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Class of 2002 walks the walk

Family and friends packed the Rose Garden for three hours to watch 2,000 graduates stream across the two-lane stage in a very timely and uneventful manner. The PSU 2002 graduation ceremony proved as routine and anticlimactic as the commencement speech from Miss America.

Local media attended the June 16 ceremony in anticipation of protest, boos and a hot story following weeks of controversy surrounding the choice of Katie Harman as commencement speaker.

Instead, Harman was greeted with applause and delivered a speech in which she focused on her work with breast cancer patients and largely avoided the topics of Sept. 11 and the Miss America pageant.

The graduates themselves captured the spotlight in their lively decorated caps and gowns and five seconds of fame on the Rose Garden’s Jumbo-tron.

“Graduates – term papers are done, finals are over, you can relax – it’s your day,” Jim Lussier, representative of the Oregon University System State Board of Higher Education, said.

One graduate summarized the general feeling of relief when he screamed “hallelujah,” while another seemed more interested in the conversation he was holding on his cell phone than the actual ceremony.

The numerous speeches, including a somewhat muffled one in which President Berstine related PSU diversity to the events of Sept. 11, seemed to delay what everyone was really waiting for: the walk.

“My hope is that you will take your experiences at PSU, including the lessons of Sept. 11 and use them to form a greater sense of community and an appreciation for diversity,” Berstine said. “A great city, great university and a great student body – that is our vision.”

When the graduates finally began to walk, the audience became livelier than when the Blazers approach 100 points in a game, which guarantees fans a free chalupa from Taco Bell.

The graduate and undergraduate students filed in two lines according to their departments and took turns exiting stage left and right after their names were announced.

In the words of student representative and speaker Targol Saedi, the accomplishments of the class of 2002 symbolized the end of one journey and the beginning of another.

“A journey of a 1,000 miles begins with one step … we have already taken that step,” Saedi said.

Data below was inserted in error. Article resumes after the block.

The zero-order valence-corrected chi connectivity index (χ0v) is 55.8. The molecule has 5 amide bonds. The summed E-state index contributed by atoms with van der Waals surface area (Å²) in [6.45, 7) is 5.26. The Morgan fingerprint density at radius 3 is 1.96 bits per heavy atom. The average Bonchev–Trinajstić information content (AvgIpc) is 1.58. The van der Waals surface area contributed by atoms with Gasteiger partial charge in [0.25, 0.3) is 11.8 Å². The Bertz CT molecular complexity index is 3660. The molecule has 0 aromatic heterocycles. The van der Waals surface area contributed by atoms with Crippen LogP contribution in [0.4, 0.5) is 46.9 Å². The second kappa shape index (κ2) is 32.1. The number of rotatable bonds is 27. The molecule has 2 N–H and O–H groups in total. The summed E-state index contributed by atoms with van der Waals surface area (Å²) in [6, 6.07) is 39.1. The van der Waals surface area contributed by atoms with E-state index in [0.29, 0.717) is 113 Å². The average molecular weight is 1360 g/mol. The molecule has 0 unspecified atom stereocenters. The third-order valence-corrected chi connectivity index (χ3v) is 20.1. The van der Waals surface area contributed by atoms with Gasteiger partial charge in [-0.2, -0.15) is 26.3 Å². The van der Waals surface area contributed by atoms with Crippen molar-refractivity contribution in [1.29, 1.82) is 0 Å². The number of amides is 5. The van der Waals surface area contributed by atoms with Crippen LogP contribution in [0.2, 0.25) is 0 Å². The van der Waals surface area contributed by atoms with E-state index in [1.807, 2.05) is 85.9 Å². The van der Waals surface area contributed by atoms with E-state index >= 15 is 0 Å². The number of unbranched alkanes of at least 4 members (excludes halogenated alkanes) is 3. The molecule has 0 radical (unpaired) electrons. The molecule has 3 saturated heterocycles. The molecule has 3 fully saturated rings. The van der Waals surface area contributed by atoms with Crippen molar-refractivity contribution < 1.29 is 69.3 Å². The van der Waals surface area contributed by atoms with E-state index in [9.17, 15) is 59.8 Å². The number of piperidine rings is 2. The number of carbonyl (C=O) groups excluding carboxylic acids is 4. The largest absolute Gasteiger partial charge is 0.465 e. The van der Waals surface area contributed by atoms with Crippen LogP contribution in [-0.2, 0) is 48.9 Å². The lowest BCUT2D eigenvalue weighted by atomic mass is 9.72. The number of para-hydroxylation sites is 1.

The youngest graduate taking the step was 18-year-old music major Heather Johnson and the oldest was 77-year-old Virginia Lee, who graduated with a degree in psychology.

The difficulties that the announcers had pronouncing hundreds of names illustrated the diversity of the student body that represented 47 states and 37 countries.

Harman, who represents all 50 states as the reigning Miss America, talked about her campaign against breast cancer and the journey that both she and her father took to go to college.

She shortly mentioned the Miss America pageant and indirectly addressed critical voices that disapproved of her selection as commencement speaker, citing her lack of life experience and college degree and the stigma of the Miss America pageant.

“I believe that Portland State is in fact a leader amongst colleges and universities in fostering excellence through the acceptance and celebration of unique ideas, opinions and backgrounds,” Harman said. “I believed in the program’s (Miss America) mission of scholarship and service, and decided to pursue this course.”

Anticipated protests both outside and inside the Rose Garden Arena did not take place. Harman left as peacefully as she came.

David Fitzpatrick, president of the alumni board of directors, also known as “Mr. PSU,” joked about the unique opportunity of having “Mr. PSU and Miss America at the same graduation.”

The students and the fathers in attendance received numerous standing ovations since graduation and Father’s Day fell on the same date.

At the end of the ceremony, family and friends gathered outside the arena to take pictures and congratulate the class of 2002.